then a couple weeks ago, management sent a message to all the bussers saying we need to get better about checking the dining room, that that comes first, no matter what the dish pit is like. so clearly i am not the only person having this problem. foh will sometimes bring me full bus tubs, but i still often get asked to do a dining room run or refill silverware. there’s just me in the dish pit, and there are usually several people in foh, either at expo or at the register or on coffee. i know they’re probably busy too, but there’s just one busser at a time.
    all of this is fair, but bussers are literally expected to do the jobs of two different positions. i don’t know if management just doesn’t care, i can’t imagine they don’t know. in addition, bussers are also expected to line the trays that go out when people order stuff, and it’s not a hard task but those trays stack up when it’s busy. also, sometimes the dishes from boh can stack up too, and then if anything else is added, it might create a safety hazard for staff.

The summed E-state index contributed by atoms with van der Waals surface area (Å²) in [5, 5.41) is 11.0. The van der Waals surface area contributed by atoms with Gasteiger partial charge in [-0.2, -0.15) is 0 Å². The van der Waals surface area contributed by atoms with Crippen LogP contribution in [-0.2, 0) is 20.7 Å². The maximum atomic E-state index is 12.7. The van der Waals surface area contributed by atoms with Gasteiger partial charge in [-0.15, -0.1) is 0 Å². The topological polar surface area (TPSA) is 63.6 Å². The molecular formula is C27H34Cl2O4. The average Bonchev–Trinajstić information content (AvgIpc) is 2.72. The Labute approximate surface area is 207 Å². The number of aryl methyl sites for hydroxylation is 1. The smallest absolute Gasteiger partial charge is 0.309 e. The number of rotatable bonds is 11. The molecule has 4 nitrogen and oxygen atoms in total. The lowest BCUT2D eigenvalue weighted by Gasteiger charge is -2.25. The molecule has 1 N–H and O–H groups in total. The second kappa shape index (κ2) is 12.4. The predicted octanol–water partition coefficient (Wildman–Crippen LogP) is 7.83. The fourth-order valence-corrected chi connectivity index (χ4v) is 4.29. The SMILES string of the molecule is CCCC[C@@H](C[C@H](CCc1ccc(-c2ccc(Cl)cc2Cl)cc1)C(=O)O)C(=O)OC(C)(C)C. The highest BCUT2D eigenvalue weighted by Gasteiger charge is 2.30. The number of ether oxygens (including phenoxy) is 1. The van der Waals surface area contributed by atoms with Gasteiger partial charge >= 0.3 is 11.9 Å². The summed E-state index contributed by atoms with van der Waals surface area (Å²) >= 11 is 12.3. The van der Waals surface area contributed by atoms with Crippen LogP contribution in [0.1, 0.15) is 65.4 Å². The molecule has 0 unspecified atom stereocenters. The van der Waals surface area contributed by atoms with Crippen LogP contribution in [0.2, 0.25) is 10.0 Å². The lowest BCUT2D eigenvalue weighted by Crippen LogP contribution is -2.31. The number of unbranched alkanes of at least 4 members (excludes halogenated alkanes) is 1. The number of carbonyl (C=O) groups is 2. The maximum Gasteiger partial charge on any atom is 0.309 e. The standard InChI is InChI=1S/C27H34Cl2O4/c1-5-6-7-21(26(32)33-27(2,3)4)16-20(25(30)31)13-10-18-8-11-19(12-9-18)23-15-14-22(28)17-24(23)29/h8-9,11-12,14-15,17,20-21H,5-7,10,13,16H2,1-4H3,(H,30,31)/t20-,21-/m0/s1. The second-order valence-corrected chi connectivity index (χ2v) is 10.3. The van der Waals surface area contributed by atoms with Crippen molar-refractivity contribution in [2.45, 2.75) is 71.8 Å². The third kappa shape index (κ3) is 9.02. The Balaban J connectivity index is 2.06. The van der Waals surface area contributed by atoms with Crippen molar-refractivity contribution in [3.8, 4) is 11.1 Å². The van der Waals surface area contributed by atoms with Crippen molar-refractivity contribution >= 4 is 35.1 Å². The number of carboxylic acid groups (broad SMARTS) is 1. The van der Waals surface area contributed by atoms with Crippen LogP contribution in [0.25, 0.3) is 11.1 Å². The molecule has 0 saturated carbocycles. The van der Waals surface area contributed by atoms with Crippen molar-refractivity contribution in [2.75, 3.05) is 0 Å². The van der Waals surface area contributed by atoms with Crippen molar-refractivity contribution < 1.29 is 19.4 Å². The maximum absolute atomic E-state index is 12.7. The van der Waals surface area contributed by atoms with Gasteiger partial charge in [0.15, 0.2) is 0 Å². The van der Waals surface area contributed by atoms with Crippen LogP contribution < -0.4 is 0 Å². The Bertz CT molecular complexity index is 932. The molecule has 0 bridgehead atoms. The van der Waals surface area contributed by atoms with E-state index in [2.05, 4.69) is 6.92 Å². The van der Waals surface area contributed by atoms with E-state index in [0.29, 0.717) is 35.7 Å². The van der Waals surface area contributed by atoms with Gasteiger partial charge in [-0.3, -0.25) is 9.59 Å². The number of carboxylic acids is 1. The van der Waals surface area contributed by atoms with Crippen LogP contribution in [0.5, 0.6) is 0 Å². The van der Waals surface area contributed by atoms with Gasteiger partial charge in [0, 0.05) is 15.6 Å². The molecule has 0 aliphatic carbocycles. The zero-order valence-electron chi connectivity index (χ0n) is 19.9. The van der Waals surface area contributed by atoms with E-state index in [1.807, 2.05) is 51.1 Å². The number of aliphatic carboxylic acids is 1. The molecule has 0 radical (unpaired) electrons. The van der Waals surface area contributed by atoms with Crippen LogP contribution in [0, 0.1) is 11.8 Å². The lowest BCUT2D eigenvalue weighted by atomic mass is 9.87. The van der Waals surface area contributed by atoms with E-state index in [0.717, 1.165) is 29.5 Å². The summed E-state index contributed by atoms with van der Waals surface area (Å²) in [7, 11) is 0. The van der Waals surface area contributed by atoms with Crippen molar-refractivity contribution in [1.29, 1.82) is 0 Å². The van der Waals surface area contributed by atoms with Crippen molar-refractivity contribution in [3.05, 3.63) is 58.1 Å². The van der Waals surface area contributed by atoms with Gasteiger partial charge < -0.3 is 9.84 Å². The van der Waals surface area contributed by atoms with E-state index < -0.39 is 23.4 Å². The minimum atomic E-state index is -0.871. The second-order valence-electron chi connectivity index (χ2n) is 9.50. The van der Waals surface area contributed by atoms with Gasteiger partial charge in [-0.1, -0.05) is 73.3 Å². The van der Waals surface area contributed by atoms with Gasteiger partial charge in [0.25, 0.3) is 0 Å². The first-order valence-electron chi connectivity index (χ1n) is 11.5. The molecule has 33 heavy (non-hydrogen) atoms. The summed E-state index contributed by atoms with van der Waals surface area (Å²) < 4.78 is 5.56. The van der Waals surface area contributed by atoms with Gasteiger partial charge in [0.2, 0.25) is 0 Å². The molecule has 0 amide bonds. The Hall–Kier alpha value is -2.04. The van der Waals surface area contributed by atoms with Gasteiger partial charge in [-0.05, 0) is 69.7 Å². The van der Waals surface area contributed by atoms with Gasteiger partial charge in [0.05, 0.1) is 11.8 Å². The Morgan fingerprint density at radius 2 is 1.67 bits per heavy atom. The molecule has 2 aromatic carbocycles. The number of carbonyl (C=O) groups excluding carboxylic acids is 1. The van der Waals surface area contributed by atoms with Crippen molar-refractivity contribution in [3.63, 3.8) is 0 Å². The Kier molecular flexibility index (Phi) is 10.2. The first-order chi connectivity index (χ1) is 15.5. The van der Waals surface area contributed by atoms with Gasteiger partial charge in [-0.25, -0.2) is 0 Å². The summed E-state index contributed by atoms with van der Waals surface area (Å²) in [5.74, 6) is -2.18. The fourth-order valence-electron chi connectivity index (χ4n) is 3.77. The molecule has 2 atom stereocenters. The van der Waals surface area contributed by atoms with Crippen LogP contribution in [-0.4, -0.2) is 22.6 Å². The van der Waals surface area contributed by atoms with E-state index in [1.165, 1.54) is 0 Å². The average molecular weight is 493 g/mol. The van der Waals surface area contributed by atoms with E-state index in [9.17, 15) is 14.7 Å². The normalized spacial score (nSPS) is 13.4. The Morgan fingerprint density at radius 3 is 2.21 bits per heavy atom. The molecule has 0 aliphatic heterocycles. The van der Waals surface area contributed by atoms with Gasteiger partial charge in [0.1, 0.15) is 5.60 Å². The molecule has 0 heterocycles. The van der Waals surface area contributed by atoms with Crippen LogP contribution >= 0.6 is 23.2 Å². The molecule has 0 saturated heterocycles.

late last year, we had a rule where everyone was expected to help bussers out by doing three smaller items and then one larger item, as their schedule allowed. this rule was enforced for maybe two weeks, but not since then. i messaged the boh manager, who i have a good relationship with, to see if i should ask my general manager if we could bring that back.
    i think i’ll ask my gm regardless though. even just having someone else line the trays would be a big help some days. i don’t want to sound like i’m lazy, but we need more help.

    1. Another JD*